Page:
IRS offices around the country, like this one in Brooklyn, N.Y., have been closed since the partial government shutdown began two weeks ago. While the agency continues to cash checks from payees, refunds, audits and most other operations are suspended.
Tuesday, Oct. 15,is the filing deadline for the roughly 12 million Americans who received an extension on their 2012 taxes. And having 90 percent of its staff furloughed in the partial government shutdown doesn't mean the IRS doesn't want your money.
"The IRS is shut down, but the tax law is never shut down," says Joshua Blank, professor of tax practice and faculty director of New York University Law School's Graduate Tax Program.
Fitch Ratings, one of the big three credit ratings agencies, issued a warning shot today, saying that while it affirmed the United States' AAA credit rating, it was placing it on "rating watch negative."
In other words, it was placing the country's long-term credit rating under review for a potential downgrade.
Over the past few weeks, a debate has raged here in Washington about the U.S. food supply. The big question: Is the government shutdown making our food less safe. Since October 1st, both the FDA and the Centers for Disease Control and Prevention have had to furlough workers, and that includes some workers involved in the inspection of food processing plants and who monitor outbreaks of food-borne illness.
Originally published on Tue October 15, 2013 1:41 pm
By Emily Siner
The Brooks Brothers store on Madison Avenue in New York is planning to open a 15,000-square-foot restaurant next door.
Credit Stan Honda / AFP/Getty Images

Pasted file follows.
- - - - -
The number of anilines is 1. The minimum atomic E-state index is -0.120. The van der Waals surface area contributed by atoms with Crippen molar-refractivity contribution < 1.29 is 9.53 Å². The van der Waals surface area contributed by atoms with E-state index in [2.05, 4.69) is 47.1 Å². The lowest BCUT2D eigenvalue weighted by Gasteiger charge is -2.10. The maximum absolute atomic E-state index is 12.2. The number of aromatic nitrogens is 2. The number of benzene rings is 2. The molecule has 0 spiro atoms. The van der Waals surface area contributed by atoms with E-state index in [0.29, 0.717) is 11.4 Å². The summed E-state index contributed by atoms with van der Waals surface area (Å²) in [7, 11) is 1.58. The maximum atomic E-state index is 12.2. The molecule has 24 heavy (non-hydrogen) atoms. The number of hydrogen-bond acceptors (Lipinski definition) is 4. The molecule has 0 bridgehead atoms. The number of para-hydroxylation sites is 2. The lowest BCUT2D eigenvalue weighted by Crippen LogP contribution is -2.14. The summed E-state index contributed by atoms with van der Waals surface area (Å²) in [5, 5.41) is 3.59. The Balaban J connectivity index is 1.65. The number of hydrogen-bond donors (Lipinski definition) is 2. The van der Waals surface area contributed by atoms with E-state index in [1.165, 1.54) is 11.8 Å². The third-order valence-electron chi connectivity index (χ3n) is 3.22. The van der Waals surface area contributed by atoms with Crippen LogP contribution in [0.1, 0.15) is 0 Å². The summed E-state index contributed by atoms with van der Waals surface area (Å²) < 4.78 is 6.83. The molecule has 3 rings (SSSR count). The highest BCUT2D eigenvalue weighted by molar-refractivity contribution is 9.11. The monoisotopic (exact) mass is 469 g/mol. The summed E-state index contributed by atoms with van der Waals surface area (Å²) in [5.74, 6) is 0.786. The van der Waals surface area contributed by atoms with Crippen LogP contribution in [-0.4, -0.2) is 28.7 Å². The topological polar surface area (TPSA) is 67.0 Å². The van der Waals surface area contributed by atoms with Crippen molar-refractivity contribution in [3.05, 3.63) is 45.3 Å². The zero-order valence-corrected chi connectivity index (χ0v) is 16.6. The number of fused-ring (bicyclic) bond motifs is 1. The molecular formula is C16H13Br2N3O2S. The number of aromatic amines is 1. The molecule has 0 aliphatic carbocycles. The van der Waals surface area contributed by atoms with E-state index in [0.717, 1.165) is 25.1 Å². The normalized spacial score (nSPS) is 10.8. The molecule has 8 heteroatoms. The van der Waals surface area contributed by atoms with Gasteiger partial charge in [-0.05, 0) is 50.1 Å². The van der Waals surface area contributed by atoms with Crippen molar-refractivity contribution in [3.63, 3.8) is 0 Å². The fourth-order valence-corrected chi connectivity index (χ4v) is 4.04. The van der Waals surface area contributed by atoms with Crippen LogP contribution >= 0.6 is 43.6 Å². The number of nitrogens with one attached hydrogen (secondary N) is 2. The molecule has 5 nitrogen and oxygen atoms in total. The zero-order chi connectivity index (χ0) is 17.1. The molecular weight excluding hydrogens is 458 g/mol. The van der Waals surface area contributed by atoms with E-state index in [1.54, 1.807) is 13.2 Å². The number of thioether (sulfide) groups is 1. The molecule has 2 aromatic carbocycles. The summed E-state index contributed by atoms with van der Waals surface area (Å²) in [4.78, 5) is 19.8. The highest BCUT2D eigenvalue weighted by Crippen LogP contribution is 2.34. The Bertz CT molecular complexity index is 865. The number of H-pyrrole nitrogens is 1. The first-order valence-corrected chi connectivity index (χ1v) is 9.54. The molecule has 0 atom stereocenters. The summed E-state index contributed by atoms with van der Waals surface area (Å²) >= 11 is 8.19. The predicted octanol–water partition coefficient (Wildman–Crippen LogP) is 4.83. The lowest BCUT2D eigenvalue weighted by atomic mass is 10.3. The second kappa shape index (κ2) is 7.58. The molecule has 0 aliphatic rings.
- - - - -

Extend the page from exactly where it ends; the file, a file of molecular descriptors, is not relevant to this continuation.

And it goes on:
Here's a way to stop hungry shoppers from leaving the store for dinner.
Brooks Brothers, the 195-year-old luxury apparel company, is looking to open a restaurant next summer next to its flagship store in Manhattan, a company spokesman tells NPR. The New York Postreports that the restaurant will be a steakhouse — a fitting culinary accompaniment for the purveyor of fine business suits for the moneyed set, we think.
This is TELL ME MORE from NPR News. I'm Michel Martin. You might've been hearing the name Malala Yousafzai. She is the Pakistani teenager who was shot at point-blank range by Taliban extremists a year ago because she dared to speak up about her desire to go to school. She has made a remarkable recovery. She is in the U.S. now. I spoke with her a few days ago and we'll bring you a portion of that conversation a little later in the program.
Angela Ahrendts is leaving her post as CEO of Burberry to head the online and retail division at Apple. She will become the first woman in the tech company's senior executive ranks.
Credit Mark Lennihan / AP
After going a year without a permanent executive in charge of its retail division, Apple said Tuesday morning that it is hiring Burberry CEO Angela Ahrendts as a senior vice president. She will be the first woman on Apple's team of senior executives.
A veteran of the fashion industry, Ahrendts, 53, is a native of New Palestine, Ind., who has headed Britain's Burberry since 2006. On Tuesday, the company reported total revenue of more than $1.64 billion in the six-month period that ended Sept. 30. Her tenure included a successful revamping of the company's online store.
With the debt ceiling deadline looming just two days away, Senate leaders say they're close to a deal that would reopen the government and avert default. Senate Majority Leader Harry Reid and Minority Leader Mitch McConnell have been leading bipartisan talks on a way out of the deadlock. Even if a bipartisan agreement clears the Senate, it will likely be a hard sell to House Republicans.
Originally published on Tue October 15, 2013 5:08 am
Steve Inskeep talks to Jonathan Chait, a commentator for New York magazine about how liberals are viewing the current budget negotiations in Congress, and if they might be willing to compromise on a deal.